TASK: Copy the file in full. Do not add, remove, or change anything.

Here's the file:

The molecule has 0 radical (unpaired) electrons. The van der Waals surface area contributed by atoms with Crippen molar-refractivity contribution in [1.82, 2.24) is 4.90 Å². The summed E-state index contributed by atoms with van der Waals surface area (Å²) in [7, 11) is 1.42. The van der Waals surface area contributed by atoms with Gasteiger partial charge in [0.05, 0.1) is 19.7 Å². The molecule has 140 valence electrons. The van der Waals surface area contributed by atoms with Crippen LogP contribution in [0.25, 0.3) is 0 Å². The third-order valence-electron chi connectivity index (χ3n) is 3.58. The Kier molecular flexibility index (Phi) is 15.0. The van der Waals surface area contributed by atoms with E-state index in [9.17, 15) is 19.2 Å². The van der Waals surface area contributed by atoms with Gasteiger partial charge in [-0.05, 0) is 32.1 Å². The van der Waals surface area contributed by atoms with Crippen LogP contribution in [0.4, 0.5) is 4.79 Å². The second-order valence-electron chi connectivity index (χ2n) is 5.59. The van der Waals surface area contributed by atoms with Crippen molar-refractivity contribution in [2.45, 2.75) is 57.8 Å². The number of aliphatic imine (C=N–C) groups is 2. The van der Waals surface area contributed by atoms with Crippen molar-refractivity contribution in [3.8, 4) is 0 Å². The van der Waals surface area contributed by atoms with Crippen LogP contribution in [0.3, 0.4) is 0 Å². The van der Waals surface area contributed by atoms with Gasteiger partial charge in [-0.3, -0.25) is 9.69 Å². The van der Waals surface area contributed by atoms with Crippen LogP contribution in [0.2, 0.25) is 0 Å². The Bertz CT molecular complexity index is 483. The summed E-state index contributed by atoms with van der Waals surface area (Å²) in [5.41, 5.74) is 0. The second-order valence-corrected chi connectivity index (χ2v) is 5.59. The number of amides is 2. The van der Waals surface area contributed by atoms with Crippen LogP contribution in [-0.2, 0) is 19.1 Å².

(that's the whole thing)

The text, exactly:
The molecule has 0 radical (unpaired) electrons. The van der Waals surface area contributed by atoms with Crippen molar-refractivity contribution in [1.82, 2.24) is 4.90 Å². The summed E-state index contributed by atoms with van der Waals surface area (Å²) in [7, 11) is 1.42. The van der Waals surface area contributed by atoms with Gasteiger partial charge in [0.05, 0.1) is 19.7 Å². The molecule has 140 valence electrons. The van der Waals surface area contributed by atoms with Crippen LogP contribution in [0.25, 0.3) is 0 Å². The third-order valence-electron chi connectivity index (χ3n) is 3.58. The Kier molecular flexibility index (Phi) is 15.0. The van der Waals surface area contributed by atoms with E-state index in [9.17, 15) is 19.2 Å². The van der Waals surface area contributed by atoms with Gasteiger partial charge in [-0.05, 0) is 32.1 Å². The van der Waals surface area contributed by atoms with Crippen LogP contribution in [0.4, 0.5) is 4.79 Å². The second-order valence-electron chi connectivity index (χ2n) is 5.59. The van der Waals surface area contributed by atoms with Crippen molar-refractivity contribution in [2.45, 2.75) is 57.8 Å². The number of aliphatic imine (C=N–C) groups is 2. The van der Waals surface area contributed by atoms with Crippen molar-refractivity contribution in [3.8, 4) is 0 Å². The van der Waals surface area contributed by atoms with Crippen LogP contribution in [0.3, 0.4) is 0 Å². The van der Waals surface area contributed by atoms with Gasteiger partial charge in [-0.3, -0.25) is 9.69 Å². The van der Waals surface area contributed by atoms with Crippen LogP contribution in [0.2, 0.25) is 0 Å². The Bertz CT molecular complexity index is 483. The summed E-state index contributed by atoms with van der Waals surface area (Å²) in [5.41, 5.74) is 0. The second-order valence-corrected chi connectivity index (χ2v) is 5.59. The number of amides is 2. The van der Waals surface area contributed by atoms with Crippen LogP contribution in [-0.2, 0) is 19.1 Å².